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I am getting a NoSuchFieldError in my code, now oracle isn't very clear about why this error is thrown only saying: this error can only occur at run time if the definition of a class has incompatibly changed.

Can someone explain to me how one could 'incompatibly change' a class? The class I am talking about extends quite allot of classes so I suspect it might have to do with that but I don't know where to start looking or what I'm looking for.

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It would probably help if you included a stack trace or just a hint at what you attempted to do. –  biziclop Jul 13 '11 at 23:12
can you post some code? –  timaschew Jul 13 '11 at 23:12
Well, I have a class calles LuaUserdata that represents a Lua Userdata value (you can forget about lua, its unrelated) this class has a field called m_metatable, LuaUserdata is extended by class 'a', 'a' extended by 'b' and eventually class 'e' by 'Part'. When I try to access the field m_metatable in 'Part' I get this error, which is odd since the field ins't accessed a single time in classes a,b,etc and all classes that extend 'd' can still access the field. –  Tim Jul 13 '11 at 23:19

4 Answers 4

up vote 19 down vote accepted

This error is typically thrown if you only partially recompile your code. You've got old code that is referencing a field that no longer exists in the recompiled class files.

The solution is to clean out all the class files and compile everything from fresh.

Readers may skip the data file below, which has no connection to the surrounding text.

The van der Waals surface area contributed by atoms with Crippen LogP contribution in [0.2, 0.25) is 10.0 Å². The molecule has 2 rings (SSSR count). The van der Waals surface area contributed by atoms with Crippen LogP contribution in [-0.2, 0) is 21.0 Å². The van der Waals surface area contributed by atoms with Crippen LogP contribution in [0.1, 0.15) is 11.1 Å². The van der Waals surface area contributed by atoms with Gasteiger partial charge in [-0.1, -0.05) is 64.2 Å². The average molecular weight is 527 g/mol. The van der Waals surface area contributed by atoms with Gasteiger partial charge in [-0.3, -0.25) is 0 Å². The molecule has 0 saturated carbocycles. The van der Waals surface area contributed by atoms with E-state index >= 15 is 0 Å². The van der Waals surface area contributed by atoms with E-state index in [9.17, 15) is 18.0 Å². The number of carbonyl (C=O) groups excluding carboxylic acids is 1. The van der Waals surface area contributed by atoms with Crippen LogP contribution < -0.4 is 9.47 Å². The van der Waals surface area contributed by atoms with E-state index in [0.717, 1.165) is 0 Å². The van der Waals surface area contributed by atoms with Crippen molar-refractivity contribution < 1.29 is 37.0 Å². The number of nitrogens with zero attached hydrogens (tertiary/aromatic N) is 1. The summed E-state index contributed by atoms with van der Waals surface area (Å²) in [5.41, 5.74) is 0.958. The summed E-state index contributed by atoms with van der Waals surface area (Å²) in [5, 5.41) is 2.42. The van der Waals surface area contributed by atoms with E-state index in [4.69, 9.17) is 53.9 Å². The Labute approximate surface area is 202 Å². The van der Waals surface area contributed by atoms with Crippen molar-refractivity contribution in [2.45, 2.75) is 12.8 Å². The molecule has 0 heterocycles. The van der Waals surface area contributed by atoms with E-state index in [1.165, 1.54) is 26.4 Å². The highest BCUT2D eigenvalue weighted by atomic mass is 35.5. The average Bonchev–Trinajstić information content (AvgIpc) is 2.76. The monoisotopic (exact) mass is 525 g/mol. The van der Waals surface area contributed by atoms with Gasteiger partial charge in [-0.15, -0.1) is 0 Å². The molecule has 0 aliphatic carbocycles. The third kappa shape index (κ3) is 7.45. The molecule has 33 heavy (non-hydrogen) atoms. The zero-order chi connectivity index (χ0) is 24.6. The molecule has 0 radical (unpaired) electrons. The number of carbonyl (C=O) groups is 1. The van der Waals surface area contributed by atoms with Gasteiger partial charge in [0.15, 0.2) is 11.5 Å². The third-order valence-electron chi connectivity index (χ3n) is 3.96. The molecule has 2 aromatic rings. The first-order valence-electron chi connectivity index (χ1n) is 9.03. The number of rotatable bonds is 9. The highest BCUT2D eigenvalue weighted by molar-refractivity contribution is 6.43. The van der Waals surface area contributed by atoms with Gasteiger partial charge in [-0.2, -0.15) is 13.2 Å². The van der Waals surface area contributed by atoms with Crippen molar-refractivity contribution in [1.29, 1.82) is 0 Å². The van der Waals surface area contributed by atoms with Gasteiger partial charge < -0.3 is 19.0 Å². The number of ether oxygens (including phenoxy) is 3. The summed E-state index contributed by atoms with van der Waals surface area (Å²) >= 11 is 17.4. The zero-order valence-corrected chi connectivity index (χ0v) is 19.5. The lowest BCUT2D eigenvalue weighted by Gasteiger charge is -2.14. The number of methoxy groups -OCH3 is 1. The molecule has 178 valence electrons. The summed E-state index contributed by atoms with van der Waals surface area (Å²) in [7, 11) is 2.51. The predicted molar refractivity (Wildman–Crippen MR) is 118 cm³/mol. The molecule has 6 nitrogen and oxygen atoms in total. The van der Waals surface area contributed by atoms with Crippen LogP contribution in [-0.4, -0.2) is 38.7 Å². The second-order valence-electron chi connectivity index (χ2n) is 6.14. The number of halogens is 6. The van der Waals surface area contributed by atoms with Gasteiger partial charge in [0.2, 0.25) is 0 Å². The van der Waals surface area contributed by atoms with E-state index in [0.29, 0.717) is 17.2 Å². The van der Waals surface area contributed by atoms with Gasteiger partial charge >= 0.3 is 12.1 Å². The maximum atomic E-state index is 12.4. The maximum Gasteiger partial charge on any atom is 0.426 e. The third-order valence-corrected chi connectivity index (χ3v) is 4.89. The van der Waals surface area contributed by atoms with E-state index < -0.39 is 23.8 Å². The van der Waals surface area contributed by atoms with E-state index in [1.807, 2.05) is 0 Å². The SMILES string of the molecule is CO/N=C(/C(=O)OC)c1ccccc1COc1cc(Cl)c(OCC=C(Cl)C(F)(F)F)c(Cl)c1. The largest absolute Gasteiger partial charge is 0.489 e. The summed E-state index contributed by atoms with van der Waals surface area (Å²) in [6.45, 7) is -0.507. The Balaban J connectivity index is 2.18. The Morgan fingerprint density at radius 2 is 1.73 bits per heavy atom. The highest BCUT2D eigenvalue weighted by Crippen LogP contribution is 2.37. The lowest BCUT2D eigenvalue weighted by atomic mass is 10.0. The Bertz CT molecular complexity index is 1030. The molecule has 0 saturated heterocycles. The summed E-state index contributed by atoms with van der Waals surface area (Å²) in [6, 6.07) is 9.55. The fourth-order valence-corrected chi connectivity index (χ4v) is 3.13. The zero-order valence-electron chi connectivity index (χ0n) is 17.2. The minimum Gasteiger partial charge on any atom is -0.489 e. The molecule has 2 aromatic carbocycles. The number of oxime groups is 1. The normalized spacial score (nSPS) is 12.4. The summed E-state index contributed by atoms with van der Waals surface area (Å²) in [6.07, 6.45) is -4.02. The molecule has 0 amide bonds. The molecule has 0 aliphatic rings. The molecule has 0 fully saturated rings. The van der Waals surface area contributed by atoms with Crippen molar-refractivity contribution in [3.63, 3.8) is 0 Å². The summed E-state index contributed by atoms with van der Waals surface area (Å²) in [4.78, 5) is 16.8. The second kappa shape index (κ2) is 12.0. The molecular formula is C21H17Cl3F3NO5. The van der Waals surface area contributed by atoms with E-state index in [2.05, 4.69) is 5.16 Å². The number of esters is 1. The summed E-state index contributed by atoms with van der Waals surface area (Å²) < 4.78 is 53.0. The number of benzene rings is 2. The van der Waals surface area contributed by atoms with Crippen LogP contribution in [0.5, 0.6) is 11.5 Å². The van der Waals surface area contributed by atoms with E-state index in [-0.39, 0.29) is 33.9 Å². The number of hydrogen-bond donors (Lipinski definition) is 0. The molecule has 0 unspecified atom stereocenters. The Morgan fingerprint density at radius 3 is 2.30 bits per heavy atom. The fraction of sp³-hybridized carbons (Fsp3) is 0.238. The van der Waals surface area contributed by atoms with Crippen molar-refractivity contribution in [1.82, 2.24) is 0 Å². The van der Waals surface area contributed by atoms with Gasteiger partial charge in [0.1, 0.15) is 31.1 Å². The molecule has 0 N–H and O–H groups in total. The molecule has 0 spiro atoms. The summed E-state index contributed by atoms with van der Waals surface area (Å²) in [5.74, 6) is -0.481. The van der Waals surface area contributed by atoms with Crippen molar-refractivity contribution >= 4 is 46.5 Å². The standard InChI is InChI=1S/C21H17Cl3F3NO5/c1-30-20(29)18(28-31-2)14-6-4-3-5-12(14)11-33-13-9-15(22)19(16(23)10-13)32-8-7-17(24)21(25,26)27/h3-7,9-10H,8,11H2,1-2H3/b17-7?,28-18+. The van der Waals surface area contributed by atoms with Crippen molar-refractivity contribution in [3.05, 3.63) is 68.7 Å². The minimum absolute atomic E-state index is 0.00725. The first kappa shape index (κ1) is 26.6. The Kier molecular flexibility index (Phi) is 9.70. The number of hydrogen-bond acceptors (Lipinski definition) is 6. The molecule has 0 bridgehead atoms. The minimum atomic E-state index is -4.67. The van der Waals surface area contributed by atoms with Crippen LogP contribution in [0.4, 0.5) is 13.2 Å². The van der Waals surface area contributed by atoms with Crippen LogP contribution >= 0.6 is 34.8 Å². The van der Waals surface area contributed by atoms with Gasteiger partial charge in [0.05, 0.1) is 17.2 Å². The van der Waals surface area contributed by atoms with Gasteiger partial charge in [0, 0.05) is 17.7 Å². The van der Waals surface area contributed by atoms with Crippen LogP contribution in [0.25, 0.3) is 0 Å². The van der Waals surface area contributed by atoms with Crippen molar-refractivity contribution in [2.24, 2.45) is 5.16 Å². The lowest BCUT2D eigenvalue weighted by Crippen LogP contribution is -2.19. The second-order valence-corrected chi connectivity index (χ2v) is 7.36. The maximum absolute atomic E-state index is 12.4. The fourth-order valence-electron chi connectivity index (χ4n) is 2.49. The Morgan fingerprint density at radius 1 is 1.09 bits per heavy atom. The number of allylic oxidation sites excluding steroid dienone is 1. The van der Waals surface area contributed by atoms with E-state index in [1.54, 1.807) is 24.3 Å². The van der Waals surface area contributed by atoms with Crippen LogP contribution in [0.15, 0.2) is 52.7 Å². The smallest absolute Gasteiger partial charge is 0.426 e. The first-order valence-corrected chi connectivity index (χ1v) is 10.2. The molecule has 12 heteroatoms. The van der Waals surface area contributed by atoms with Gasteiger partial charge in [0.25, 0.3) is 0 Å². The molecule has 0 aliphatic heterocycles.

Update: If you still get the same error after recompiling everything, then you're probably compiling against one version of an external library and using another at runtime.

What you need to do now is first identify the class that is causing the problem (it looks like you have done this already) and then run your application with the -verbose:class command line option. It will dump a lot of class loading information on your standard out and you'll be able to find out where the problematic class is exactly loaded from.

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I did as you said and cleaned/recompiled but I'm afraid it did not solve anything –  Tim Jul 13 '11 at 23:23
Did my update help? –  biziclop Jul 13 '11 at 23:27
Yes, as I commented on Paŭlo's answer I tried to override some classes of a library and I suppose that is being troublesome. Any advice on replacing specific classes of a library without having to rebuild the entire library? I can't just extend them since I need them to extend something as well. –  Tim Jul 13 '11 at 23:35
If you compile and run your application with the same jars (and they're in the same order), you shouldn't get this error. What you need to do now is first to identify the class that is causing the problem (it looks like you have done this already) and then run your application with the -verbose:class command line option. It will dump a lot of class loading information on your standard out and you'll be able to find out where the problematic class is exactly loaded from. –  biziclop Jul 13 '11 at 23:45
... and you should remove the offending jar from your classpath and that should ensure that the other (correct) copy will be picked up. –  biziclop Jul 13 '11 at 23:46